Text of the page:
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    City Rising 1: Green Careers: Find Jobs, Keep Employees & Future Workforce with Dan Smolen

    Episode 1 of City Rising is live!

    What is meaningful work? How do I set myself up for a rewarding career? Are robots going to take our jobs?

    This is what we’re talking about – AND MORE – during the season debut of City Rising. Brady Halligan chats about the climate action workforce with our guest, Dan Smolen.

    Listen to City Rising PODCAST Episode One: Green Careers with Dan Smolen

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    Episode One of City Rising – Transcript

    We’ve transcribed Episode 1 to make City Rising more accessible.

    Julie Hancher: Welcome to City Rising, a podcast that compares how different cities are working towards climate solutions. I’m Julie Hancher, Co-founder, and editor with Green Philly.

    Brady Halligan: And I’m Brady Halligan, the director of strategy and business development with the green program. Our goal is to chat with diverse stakeholders about our changing environment on how it connects people planet and creates future opportunities.

    Julie Hancher: Green Philly is a website that helps you live a more sustainable lifestyle by making sustainability simple, accessible, and fun. Find recycling tips, news about local changemakers and upcoming events by visiting www.greenphillyblog.com.

    Brady Halligan: Thank you all for tuning in. I’m your host today, Brady Halligan. During this episode of City Rising, we explore one of my favorite topics and actually what I focused’ most of my career on thus far, the climate action workforce and specifically the question, how might we prepare the current and future workforce to tackle the world’s most pressing challenges in sustainability. Through my work over the past nine years on the subject with The Green Program and through my education, I’ve had the privilege to learn from and engage with different types of stakeholders in this space, whether that be global universities, nonprofit organizations, quasi-governmental entities, public and private sector innovation is truly happening from new trends and employee recruitment, new career education curriculum for 21st century skills in the future of work and unique models for partnerships that are formed to address these challenges. On the first episode today, Dan Smolen, a Washington DC resident who will share a bit on the changes and trends he has experienced throughout his career as a green recruiter and workforce advocate. Dan, welcome and thanks for joining me today.

    Dan Smolen: It’s a pleasure, Brady. Glad to be on the show.

    Brady Halligan: Fantastic, and this is a little bit of a different scenario than I’m sure you’re typically used to being the interviewee on a podcast, but I know you and I have jammed on this topic a lot since we’ve been connected and talking about topics of climate action, sustainability, green economy workforce, and I’m definitely excited to pick your brain today and talk to you about some of the things you’ve witnessed through your career and recruiting and as you probably noticed some paradigm shifts. So, so Dan, would you, would you mind introducing yourself?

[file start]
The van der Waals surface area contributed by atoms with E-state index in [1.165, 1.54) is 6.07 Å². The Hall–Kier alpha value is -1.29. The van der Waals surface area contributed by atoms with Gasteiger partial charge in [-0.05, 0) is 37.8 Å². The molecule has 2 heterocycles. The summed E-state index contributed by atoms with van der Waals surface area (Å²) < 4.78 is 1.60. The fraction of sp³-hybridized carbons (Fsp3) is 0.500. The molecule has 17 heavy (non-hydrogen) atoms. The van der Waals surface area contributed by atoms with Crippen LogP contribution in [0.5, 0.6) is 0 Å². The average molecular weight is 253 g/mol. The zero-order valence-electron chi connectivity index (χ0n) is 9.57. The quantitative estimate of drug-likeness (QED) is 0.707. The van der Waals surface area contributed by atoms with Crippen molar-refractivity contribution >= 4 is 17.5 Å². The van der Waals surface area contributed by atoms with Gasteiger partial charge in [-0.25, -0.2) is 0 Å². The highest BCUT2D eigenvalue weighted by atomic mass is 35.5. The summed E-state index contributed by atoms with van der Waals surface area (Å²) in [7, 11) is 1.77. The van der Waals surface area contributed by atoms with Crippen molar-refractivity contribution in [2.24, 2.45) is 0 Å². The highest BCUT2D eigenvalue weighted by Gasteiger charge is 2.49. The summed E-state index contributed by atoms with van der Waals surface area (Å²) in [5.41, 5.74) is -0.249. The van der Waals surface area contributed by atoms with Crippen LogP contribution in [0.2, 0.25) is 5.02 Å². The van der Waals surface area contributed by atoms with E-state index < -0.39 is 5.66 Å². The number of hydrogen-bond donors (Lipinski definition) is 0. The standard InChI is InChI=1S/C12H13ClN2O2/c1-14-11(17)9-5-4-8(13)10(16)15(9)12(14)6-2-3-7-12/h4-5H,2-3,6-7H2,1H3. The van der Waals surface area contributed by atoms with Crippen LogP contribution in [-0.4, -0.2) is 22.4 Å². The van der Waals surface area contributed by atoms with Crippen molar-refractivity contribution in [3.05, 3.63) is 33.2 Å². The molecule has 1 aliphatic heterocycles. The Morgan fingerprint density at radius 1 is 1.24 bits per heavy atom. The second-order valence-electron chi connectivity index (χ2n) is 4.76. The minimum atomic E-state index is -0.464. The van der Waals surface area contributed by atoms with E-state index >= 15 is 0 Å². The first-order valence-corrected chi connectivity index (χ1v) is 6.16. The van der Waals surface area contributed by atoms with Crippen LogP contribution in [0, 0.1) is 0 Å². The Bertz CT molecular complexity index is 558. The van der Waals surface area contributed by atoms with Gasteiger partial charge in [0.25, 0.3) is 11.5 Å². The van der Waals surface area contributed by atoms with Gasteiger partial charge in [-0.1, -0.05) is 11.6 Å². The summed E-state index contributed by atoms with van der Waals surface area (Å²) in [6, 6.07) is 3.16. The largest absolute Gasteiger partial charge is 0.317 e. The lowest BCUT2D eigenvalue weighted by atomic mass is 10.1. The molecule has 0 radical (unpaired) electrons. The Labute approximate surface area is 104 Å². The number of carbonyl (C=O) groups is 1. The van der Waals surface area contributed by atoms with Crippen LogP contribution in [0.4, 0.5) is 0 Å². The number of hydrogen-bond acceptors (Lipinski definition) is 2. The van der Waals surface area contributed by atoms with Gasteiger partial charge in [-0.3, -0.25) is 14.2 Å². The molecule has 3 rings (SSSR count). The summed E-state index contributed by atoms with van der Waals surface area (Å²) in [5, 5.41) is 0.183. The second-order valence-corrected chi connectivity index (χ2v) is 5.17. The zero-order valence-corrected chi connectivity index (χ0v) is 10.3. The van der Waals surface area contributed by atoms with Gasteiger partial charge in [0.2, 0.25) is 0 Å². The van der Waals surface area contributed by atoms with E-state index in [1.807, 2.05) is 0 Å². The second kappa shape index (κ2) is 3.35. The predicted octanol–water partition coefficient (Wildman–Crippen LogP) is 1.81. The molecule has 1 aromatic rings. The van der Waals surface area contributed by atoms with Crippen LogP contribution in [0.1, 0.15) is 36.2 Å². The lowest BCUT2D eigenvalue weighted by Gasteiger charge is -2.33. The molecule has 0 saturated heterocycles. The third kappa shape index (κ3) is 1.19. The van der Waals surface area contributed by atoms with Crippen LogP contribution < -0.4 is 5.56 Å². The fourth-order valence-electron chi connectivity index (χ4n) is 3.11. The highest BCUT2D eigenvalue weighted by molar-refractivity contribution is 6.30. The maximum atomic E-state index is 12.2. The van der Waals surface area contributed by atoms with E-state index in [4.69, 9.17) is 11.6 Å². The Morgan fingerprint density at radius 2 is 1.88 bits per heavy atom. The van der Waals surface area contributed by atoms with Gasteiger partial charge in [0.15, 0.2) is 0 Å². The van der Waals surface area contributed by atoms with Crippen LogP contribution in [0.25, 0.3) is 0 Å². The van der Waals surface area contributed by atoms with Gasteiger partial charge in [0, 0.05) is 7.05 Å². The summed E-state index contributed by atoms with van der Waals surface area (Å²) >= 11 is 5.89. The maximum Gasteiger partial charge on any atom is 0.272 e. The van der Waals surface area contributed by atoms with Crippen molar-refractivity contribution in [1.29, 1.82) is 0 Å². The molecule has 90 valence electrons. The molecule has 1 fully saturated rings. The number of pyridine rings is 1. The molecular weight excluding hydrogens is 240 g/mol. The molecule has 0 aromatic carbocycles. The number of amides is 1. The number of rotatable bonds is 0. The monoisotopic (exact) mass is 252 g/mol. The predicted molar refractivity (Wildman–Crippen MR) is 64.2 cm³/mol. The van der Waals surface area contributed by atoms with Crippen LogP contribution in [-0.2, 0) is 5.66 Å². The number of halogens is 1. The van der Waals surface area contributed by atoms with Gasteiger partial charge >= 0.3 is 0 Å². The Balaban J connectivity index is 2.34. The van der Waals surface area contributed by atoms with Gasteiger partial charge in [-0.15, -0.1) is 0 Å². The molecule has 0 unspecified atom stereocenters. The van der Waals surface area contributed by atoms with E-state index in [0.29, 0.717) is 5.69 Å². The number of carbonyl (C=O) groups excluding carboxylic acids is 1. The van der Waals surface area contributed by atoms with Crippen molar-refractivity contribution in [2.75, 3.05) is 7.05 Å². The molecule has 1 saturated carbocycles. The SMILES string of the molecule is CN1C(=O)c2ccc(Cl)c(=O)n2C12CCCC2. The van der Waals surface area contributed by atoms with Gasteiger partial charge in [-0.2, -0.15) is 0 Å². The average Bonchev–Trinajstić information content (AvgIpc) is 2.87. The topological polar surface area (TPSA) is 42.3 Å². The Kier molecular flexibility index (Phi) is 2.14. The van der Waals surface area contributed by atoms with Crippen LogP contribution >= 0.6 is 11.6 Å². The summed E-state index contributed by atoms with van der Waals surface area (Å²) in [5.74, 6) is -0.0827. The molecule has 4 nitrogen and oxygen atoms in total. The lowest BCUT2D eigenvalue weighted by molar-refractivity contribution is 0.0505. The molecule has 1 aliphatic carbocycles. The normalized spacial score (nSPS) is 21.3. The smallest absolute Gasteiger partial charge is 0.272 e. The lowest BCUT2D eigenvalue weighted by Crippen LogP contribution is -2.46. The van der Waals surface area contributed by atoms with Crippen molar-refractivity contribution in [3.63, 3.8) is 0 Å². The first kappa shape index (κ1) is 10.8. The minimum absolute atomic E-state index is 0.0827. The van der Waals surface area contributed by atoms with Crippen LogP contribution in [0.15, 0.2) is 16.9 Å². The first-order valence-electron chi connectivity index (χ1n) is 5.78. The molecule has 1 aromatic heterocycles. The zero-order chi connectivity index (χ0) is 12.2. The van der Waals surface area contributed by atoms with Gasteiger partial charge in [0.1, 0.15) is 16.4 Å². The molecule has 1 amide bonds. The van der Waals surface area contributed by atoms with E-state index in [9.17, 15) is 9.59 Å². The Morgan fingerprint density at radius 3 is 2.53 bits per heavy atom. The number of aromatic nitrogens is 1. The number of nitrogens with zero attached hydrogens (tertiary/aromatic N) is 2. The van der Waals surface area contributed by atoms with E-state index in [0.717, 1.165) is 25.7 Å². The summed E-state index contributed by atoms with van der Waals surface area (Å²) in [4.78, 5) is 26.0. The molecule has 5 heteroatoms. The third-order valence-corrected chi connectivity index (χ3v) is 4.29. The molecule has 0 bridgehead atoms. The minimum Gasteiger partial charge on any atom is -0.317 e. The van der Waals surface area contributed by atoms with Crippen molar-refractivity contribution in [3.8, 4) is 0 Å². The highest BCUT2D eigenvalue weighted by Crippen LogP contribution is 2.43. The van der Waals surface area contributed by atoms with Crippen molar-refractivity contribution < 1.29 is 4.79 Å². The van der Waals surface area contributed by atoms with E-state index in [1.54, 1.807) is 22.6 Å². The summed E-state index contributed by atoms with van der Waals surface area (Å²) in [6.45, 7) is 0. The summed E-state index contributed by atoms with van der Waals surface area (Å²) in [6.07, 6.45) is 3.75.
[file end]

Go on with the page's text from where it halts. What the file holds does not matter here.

Dan Smolen: It would be my pleasure, Dan Smolen. I am executive producer and host of the Tight Rope with Dan Smolen podcast. I’m also an author thought leader for 20 years. So I was an executive recruiter. I’m primarily in marketing business development, consumer insights, but also when the wide and deep green space and I just concluded that part of my life at the end of last year to focus entirely on podcasting, on writing a book next year, which has yet to be titled and other things.

    Brady Halligan: Fantastic. So this is our first episode of City Rising and so we’re excited to have a, a veteran to the podcast game to, to join us to kick this off the right way and I’m kind of this big overarching theme of the workforce and recruitment for climate action. But, I think we just start a little bit about your transition and through your career. So my first question to you is, throughout your career, what are some of the key paradigm shifts you’ve realized as it relates to so-called green jobs and careers in this space that we’re looking at?

    Dan Smolen: Well, it’s a really interesting question, and it’s one that I probably would not have given a lot of thought to if I was still recruiting, but now that I’ve had some distance from it, I really thought about the paradigm shifts, and they’re considerable. I would say the first one has to do with motivation. It’s what I used to call. Hey Brady, what gets you up out of bed in the morning? That’s a motivation. Well, you know, for a lot of people it was money, it could be status, it could be a host of other things in the, um, in the old days, going back 20 years ago, at the late nineties when I first started recruiting, I would have to venture to guess that most people were in some form or another motivated by money because why else would you work unless you want it to. Most people needed to. So, money and status and recognition would be leading motivators for people to go to work and do well at it.